Budget sends us backwards


The Government’s Backwards Budget 2022 has confirmed that New Zealand is going backwards under Labour faster than ever.

Inflation is at a 30-year high of 6.9%, but wages are only growing at 3%.

We expected that squeezed middle-income Kiwis would have some relief from the cost of living crisis in this year’s Budget.

That relief came in the form of a temporary $350 band-aid payment for anyone earning under $71,000 per year.

If you earn over $71,000, you get nothing. Nothing more if you are a pensioner. No increased benefits either.

Treasury recommended against this payment and the Inland Revenue Department (IRD) too has said that while it can administer the payment, doing so will significantly impact its services to customers, as the addition of administering this payment to their duties will compromise IRD’s already stretched workforce.

This was a rushed decision, without consultation and an all too familiar trend for Labour by now.

Not content with a $6billion spending spree, the Government will also be raiding future budgets.

It is spending $2billion from Budget 2023 and $0.4billion from Budget 2024, taking the total spend up to more than $9billion per year.

Yet there’s little to show for it.

Our region needs workers. Yet we get 500 more immigration staff takes longer to process visas.

Healthcare and education are major deciding factors in people moving to the region.

The Government said it was focused on health outcomes targets and wait times for surgery and specialist assessment have blown out.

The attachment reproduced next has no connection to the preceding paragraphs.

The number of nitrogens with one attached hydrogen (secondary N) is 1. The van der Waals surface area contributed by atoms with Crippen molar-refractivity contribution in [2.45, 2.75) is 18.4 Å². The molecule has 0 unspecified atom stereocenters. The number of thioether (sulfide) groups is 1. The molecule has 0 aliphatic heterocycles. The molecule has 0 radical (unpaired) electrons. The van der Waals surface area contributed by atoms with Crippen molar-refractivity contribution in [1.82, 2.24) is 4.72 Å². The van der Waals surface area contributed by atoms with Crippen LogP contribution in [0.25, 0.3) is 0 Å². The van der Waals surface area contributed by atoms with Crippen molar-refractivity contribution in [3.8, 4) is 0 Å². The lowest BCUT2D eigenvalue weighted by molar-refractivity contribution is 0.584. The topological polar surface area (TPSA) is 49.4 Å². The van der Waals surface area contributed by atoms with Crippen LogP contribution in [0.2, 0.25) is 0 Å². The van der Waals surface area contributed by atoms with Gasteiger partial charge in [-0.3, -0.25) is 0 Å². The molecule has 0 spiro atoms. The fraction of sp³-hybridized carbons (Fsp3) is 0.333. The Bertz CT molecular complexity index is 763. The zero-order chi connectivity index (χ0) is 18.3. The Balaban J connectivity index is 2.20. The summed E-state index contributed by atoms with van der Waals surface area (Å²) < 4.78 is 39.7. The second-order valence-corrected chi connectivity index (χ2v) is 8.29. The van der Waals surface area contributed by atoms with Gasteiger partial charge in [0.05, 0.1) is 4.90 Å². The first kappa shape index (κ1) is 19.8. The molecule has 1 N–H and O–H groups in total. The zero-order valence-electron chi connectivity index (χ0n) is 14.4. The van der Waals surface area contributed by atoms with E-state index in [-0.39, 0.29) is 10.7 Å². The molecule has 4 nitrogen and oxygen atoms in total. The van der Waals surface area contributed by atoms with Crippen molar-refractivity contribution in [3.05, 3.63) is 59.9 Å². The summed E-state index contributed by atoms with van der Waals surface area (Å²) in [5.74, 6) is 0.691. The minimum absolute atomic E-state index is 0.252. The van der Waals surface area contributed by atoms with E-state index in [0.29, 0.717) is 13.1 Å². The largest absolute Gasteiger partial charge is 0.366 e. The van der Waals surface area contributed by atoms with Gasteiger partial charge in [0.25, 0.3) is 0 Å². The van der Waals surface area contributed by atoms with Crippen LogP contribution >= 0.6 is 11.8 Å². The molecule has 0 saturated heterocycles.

Many nurses and midwives are working longer and under more stressful conditions, but with not much more money in their pocket.

Education spending is up $5billion a year literacy and numeracy achievement rates have plummeted.

Then there is the new jobs tax that the Government intends to ram through at all costs. The Income Insurance (enabling Development Bill) will allow for an income insurance, proposing a 1.39% extra tax on earners and employers. This new tax will punish businesses and workers.

If you’re on an average wage of $72,000, you’ll be worse off by $1000 a year under the scheme and you won’t get anything from the Government’s cost of living band-aid payment of $350.

If you’re on $50,000, you’ll be worse off by $695 a year losing almost twice what you’ll get from the temporary band-aid payment.

This Government is taking with one hand while throwing scraps with the other. The last thing we now need is another tax.

National will continue to oppose this Government’s spray-and-walk-away attitude.

Under National’s tax plan to inflation-adjust tax brackets, someone on the average wage would get $860 every year.

This would allow Kiwis to keep more of what they earn. New Zealanders across the country are having to tighten their belts and look after every dollar they’re spending and the Government should be doing the same.